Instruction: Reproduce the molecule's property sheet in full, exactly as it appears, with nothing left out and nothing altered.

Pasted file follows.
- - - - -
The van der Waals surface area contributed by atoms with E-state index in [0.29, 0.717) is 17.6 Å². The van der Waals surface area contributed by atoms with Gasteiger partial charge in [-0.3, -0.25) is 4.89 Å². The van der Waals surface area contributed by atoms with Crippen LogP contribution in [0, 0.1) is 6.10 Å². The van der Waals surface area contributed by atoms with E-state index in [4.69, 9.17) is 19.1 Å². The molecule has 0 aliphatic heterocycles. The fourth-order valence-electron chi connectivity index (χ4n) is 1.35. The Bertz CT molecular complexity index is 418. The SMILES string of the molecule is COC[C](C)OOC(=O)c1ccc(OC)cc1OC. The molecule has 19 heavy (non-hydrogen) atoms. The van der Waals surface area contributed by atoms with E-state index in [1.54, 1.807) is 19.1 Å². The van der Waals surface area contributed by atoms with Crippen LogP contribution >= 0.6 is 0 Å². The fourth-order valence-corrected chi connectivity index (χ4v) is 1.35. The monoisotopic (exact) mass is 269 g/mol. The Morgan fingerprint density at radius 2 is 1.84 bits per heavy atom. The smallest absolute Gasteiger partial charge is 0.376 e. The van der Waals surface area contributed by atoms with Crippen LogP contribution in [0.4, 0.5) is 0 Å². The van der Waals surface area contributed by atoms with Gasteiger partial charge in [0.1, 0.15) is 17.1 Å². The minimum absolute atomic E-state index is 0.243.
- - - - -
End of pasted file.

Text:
The van der Waals surface area contributed by atoms with E-state index in [0.29, 0.717) is 17.6 Å². The van der Waals surface area contributed by atoms with Gasteiger partial charge in [-0.3, -0.25) is 4.89 Å². The van der Waals surface area contributed by atoms with Crippen LogP contribution in [0, 0.1) is 6.10 Å². The van der Waals surface area contributed by atoms with E-state index in [4.69, 9.17) is 19.1 Å². The molecule has 0 aliphatic heterocycles. The fourth-order valence-electron chi connectivity index (χ4n) is 1.35. The Bertz CT molecular complexity index is 418. The SMILES string of the molecule is COC[C](C)OOC(=O)c1ccc(OC)cc1OC. The molecule has 19 heavy (non-hydrogen) atoms. The van der Waals surface area contributed by atoms with E-state index in [1.54, 1.807) is 19.1 Å². The van der Waals surface area contributed by atoms with Crippen LogP contribution >= 0.6 is 0 Å². The fourth-order valence-corrected chi connectivity index (χ4v) is 1.35. The monoisotopic (exact) mass is 269 g/mol. The Morgan fingerprint density at radius 2 is 1.84 bits per heavy atom. The smallest absolute Gasteiger partial charge is 0.376 e. The van der Waals surface area contributed by atoms with Crippen LogP contribution in [0.4, 0.5) is 0 Å². The van der Waals surface area contributed by atoms with Gasteiger partial charge in [0.1, 0.15) is 17.1 Å². The minimum absolute atomic E-state index is 0.243.